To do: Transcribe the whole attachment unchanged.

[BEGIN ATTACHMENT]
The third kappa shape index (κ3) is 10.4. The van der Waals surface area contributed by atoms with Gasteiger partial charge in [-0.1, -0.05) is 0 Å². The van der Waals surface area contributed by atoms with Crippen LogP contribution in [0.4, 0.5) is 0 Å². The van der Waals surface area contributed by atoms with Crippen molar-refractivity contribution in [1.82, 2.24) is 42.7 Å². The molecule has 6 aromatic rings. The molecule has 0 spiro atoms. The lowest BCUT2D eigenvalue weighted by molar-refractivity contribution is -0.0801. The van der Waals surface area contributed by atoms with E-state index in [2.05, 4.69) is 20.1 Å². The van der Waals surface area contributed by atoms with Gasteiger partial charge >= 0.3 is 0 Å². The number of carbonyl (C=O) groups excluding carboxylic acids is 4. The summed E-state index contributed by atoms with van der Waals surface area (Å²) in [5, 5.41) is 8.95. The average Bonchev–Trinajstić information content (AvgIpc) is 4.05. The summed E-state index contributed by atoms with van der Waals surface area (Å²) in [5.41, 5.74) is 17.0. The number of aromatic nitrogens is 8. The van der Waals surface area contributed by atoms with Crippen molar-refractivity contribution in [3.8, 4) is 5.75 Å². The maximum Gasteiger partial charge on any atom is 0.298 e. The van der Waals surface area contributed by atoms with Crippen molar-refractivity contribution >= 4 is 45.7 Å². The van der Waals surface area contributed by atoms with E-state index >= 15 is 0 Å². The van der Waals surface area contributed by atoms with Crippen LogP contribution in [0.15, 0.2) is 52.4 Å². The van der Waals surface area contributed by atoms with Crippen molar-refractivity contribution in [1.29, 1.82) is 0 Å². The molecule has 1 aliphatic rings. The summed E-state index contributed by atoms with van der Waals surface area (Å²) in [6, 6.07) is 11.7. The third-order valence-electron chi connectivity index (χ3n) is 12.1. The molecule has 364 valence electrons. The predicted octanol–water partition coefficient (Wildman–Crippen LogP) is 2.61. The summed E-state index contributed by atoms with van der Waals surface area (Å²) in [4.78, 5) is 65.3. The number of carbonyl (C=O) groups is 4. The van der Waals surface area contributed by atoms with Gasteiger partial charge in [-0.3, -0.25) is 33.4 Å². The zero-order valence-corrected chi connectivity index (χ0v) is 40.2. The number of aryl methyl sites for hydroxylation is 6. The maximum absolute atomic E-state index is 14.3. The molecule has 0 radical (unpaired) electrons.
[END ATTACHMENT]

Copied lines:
The third kappa shape index (κ3) is 10.4. The van der Waals surface area contributed by atoms with Gasteiger partial charge in [-0.1, -0.05) is 0 Å². The van der Waals surface area contributed by atoms with Crippen LogP contribution in [0.4, 0.5) is 0 Å². The van der Waals surface area contributed by atoms with Crippen molar-refractivity contribution in [1.82, 2.24) is 42.7 Å². The molecule has 6 aromatic rings. The molecule has 0 spiro atoms. The lowest BCUT2D eigenvalue weighted by molar-refractivity contribution is -0.0801. The van der Waals surface area contributed by atoms with E-state index in [2.05, 4.69) is 20.1 Å². The van der Waals surface area contributed by atoms with Gasteiger partial charge >= 0.3 is 0 Å². The number of carbonyl (C=O) groups excluding carboxylic acids is 4. The summed E-state index contributed by atoms with van der Waals surface area (Å²) in [5, 5.41) is 8.95. The average Bonchev–Trinajstić information content (AvgIpc) is 4.05. The summed E-state index contributed by atoms with van der Waals surface area (Å²) in [5.41, 5.74) is 17.0. The number of aromatic nitrogens is 8. The van der Waals surface area contributed by atoms with Crippen molar-refractivity contribution in [3.8, 4) is 5.75 Å². The maximum Gasteiger partial charge on any atom is 0.298 e. The van der Waals surface area contributed by atoms with Crippen molar-refractivity contribution >= 4 is 45.7 Å². The van der Waals surface area contributed by atoms with E-state index >= 15 is 0 Å². The van der Waals surface area contributed by atoms with Crippen LogP contribution in [0.15, 0.2) is 52.4 Å². The van der Waals surface area contributed by atoms with Crippen molar-refractivity contribution in [1.29, 1.82) is 0 Å². The molecule has 1 aliphatic rings. The summed E-state index contributed by atoms with van der Waals surface area (Å²) in [6, 6.07) is 11.7. The third-order valence-electron chi connectivity index (χ3n) is 12.1. The molecule has 364 valence electrons. The predicted octanol–water partition coefficient (Wildman–Crippen LogP) is 2.61. The summed E-state index contributed by atoms with van der Waals surface area (Å²) in [4.78, 5) is 65.3. The number of carbonyl (C=O) groups is 4. The van der Waals surface area contributed by atoms with Gasteiger partial charge in [-0.3, -0.25) is 33.4 Å². The zero-order valence-corrected chi connectivity index (χ0v) is 40.2. The number of aryl methyl sites for hydroxylation is 6. The maximum absolute atomic E-state index is 14.3. The molecule has 0 radical (unpaired) electrons.